And called for a candle to light her to bed,
The captain made this reply: 'I have a bed at ease,
You may lie with me countryman if you please.'

'To lie with a captain is a dangerous thing,
I 'm a new enlisted soldier to fight for my king,
To fight for my king by sea and by land,
Since you are my captain I'll be at your command.'

Early the next morning this fair maid arose,
and dressed herself in her own suit of clothes,
And down stairs she came from her chamber above,
Saying, 'here is Polly Oliver, your own true love.'

He at first was surprised, then laughed at the fun,
And then they were married and all things were done,
'If I had laid with you the first night, the fault it was mine.
I hope to please you better, love, for now it is time.'



(From the Bodleian Ballad Collection)







Sweet Polly Oliver

(words: A.P. Graves...Digital Tradition)

As sweet Polly Oliver lay musing in bed,
A sudden strange fancy came into her head;
'Nor Father nor Mother shall make me false prove!
I'll 'list for a soldier and follow my love!'

So early next morning she softly arose,
And dressed herself up in her dead brother's clothes;
She cut her hair short, and she stained her face brown,
And went for a soldier to fair London town.

Then up spake the sergeant one day at his drill:
'Now who's good for nursing? A captain lies ill.'
'I'm ready', said Polly. To nurse him she's gone,
And finds 'tis her true love all wasted and wan.

The first week the doctor kept shaking his head;
'No nursing, young fellow, can save him,' he said.
But when Polly Oliver had nursed back his life,
He cried, 'You have cherished him as if you were his wife!'

At that poor Polly, she burst into tears,
And told the good doctor her hopes and her fears.
And very soon after, 'for better or worse',
The captain, took joyfully his pretty soldier nurse.

- The Oxford School Music Books
- Digital Tradition
http://www.mudcat.org/thread.cfm?threadid=20034







Pretty Polly Oliver

1. As pretty Polly Oliver
Sat musing, 'tis said,
A comical fancy
Came into her head;
Nor father nor mother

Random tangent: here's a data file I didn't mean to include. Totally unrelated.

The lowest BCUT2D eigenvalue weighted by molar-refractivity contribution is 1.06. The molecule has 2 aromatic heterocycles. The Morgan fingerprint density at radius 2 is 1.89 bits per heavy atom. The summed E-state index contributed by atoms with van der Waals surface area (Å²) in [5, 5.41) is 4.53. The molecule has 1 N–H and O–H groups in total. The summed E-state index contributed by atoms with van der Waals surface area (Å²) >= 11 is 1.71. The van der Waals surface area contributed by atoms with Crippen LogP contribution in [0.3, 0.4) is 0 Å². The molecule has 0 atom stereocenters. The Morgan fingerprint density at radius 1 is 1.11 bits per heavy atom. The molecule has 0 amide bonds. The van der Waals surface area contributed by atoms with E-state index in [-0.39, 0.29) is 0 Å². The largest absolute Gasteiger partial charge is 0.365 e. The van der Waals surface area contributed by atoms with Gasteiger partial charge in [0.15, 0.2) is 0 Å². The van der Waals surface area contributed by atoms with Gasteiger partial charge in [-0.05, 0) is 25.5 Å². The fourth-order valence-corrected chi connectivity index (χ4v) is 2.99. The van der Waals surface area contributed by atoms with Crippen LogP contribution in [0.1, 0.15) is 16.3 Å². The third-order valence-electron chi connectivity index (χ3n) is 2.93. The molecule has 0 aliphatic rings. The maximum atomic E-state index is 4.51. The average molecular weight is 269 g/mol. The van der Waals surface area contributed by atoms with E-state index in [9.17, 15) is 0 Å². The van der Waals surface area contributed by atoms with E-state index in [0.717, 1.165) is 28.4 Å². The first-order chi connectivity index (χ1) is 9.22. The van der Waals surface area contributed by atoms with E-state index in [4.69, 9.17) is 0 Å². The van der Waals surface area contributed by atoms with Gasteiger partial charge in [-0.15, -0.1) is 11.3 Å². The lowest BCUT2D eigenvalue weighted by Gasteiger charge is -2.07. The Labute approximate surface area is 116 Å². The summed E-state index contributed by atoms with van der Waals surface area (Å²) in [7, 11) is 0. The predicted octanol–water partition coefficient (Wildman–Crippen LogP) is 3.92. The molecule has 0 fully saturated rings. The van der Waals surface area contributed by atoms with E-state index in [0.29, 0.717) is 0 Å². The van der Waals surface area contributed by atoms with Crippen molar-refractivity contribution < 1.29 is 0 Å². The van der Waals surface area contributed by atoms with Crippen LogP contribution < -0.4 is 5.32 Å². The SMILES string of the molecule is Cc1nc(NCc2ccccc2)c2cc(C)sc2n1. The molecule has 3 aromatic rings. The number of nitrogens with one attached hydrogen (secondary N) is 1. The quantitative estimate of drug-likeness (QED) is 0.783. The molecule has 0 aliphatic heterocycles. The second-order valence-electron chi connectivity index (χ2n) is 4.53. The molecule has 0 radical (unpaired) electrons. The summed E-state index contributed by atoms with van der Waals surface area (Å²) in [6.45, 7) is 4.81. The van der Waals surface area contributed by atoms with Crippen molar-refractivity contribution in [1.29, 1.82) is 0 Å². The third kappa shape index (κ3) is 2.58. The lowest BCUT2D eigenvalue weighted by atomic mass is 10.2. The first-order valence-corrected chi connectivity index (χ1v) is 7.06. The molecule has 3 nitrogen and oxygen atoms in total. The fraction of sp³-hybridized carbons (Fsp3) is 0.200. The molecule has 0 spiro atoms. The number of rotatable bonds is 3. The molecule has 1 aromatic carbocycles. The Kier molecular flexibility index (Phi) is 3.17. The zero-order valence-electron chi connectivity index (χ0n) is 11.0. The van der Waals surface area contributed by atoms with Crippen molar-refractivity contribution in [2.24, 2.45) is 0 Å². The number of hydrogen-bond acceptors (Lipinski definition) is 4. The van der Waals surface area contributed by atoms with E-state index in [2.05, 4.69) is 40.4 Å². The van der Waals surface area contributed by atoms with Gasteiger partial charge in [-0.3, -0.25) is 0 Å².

Shall make me false prove,
I'll list for a soldier
And follow my love.

2. So in soldier's attire
To the wars she went out,
And bore a brave part
In both raid and in rout;
In the battle she found him
Slightly wounded and low
On the ground where he lay
With his face to the foe.

3. Now Polly he knew
In a moment's quick glance,
And he cried, Why my dear,
Sure I've met you in France;
But the lass she said, nay,
He was surely mistook,
But her words were belied
By the love in her look.

4. The sergeant sent for
The parson to come,
And couple the lovers
Who'd follow'd the drum;
And Polly, restored to
Her womanly state,
Found all she had sought
In a home and a mate.


From 'The Contemplator' website
(see below to listen to the melody)




And together on one Broadsheet in the Bodleian Ballad Collection:

"Polly Oliver's Rambles", and

The Female Soldier's Adventure for her True Love

Come all young girls of courage so bold,
Who value your true love more than gold,
Listen awhile, and I'll let you know
How I followed my true love thro' frost and snow.

My love he was a comely youth
As ever lov'd a girl with truth,
A smart young drummer then was he
As ever belong'd to his Majesty.

For seven months he courted me,
So well I loved his company,
He vow'd he lov'd me as his life,
Fain would have made me his lawful wife.

But when my parents came to know
That I lov'd this young drummer so,
They confin'd me, without delay,
Unto my chamber night and day.

My love he sent to let me know
That his regiment abroad must go,
To Flanders then they march'd away,
By orders of his Majesty.

And when this sad news I did hear,
My eyes did flow with floods of tears.
Locks and bolts I soon made fly,
Resolv'd to follow my love or die.

In man's apparel then straightway
I drest myself so smart and gay,
Cockade and feathers, neat and trim
In my love's regiment enter'd in.

With drums and trumpets merrily,
I followed my love so cheerfully,
The music that did sweetly play,
With colours flying, rich and gay.

Come all young men where'er you be,
A toast then drink so cheerfully,
Unto each lass of courage bold,
That values her true love more than gold.




Listen to the melody for "The Cavalier", or "Polly Oliver" here:

http://www.contemplator.com/england/
(19th century Folksongs and Shanties)